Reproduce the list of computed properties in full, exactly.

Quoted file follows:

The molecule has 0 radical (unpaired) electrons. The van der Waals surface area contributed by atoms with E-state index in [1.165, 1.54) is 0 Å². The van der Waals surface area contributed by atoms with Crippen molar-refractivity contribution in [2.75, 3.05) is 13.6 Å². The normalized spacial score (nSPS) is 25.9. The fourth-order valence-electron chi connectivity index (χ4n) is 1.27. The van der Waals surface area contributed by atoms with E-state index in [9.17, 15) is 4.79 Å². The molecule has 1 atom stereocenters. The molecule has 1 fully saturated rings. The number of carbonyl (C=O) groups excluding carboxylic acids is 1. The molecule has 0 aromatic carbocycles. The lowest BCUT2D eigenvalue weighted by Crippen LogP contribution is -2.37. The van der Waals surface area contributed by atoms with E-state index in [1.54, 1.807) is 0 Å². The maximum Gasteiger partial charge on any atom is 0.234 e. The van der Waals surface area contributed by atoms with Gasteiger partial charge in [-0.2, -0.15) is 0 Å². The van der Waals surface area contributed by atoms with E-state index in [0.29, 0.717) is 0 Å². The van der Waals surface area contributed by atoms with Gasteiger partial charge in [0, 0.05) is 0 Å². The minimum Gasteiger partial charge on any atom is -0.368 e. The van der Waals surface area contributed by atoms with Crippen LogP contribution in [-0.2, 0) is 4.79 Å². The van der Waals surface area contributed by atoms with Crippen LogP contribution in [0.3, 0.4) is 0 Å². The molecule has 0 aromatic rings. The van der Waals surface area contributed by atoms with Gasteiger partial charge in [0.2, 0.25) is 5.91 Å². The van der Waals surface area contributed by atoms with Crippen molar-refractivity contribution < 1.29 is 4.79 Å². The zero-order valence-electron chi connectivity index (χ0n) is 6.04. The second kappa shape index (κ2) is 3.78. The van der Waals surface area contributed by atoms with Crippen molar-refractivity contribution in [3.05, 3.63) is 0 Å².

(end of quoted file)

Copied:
The molecule has 0 radical (unpaired) electrons. The van der Waals surface area contributed by atoms with E-state index in [1.165, 1.54) is 0 Å². The van der Waals surface area contributed by atoms with Crippen molar-refractivity contribution in [2.75, 3.05) is 13.6 Å². The normalized spacial score (nSPS) is 25.9. The fourth-order valence-electron chi connectivity index (χ4n) is 1.27. The van der Waals surface area contributed by atoms with E-state index in [9.17, 15) is 4.79 Å². The molecule has 1 atom stereocenters. The molecule has 1 fully saturated rings. The number of carbonyl (C=O) groups excluding carboxylic acids is 1. The molecule has 0 aromatic carbocycles. The lowest BCUT2D eigenvalue weighted by Crippen LogP contribution is -2.37. The van der Waals surface area contributed by atoms with E-state index in [1.54, 1.807) is 0 Å². The maximum Gasteiger partial charge on any atom is 0.234 e. The van der Waals surface area contributed by atoms with Gasteiger partial charge in [-0.2, -0.15) is 0 Å². The van der Waals surface area contributed by atoms with E-state index in [0.29, 0.717) is 0 Å². The van der Waals surface area contributed by atoms with Gasteiger partial charge in [0, 0.05) is 0 Å². The minimum Gasteiger partial charge on any atom is -0.368 e. The van der Waals surface area contributed by atoms with Crippen LogP contribution in [-0.2, 0) is 4.79 Å². The van der Waals surface area contributed by atoms with Crippen LogP contribution in [0.3, 0.4) is 0 Å². The molecule has 0 aromatic rings. The van der Waals surface area contributed by atoms with Gasteiger partial charge in [0.2, 0.25) is 5.91 Å². The van der Waals surface area contributed by atoms with Crippen molar-refractivity contribution < 1.29 is 4.79 Å². The zero-order valence-electron chi connectivity index (χ0n) is 6.04. The second kappa shape index (κ2) is 3.78. The van der Waals surface area contributed by atoms with Crippen molar-refractivity contribution in [3.05, 3.63) is 0 Å².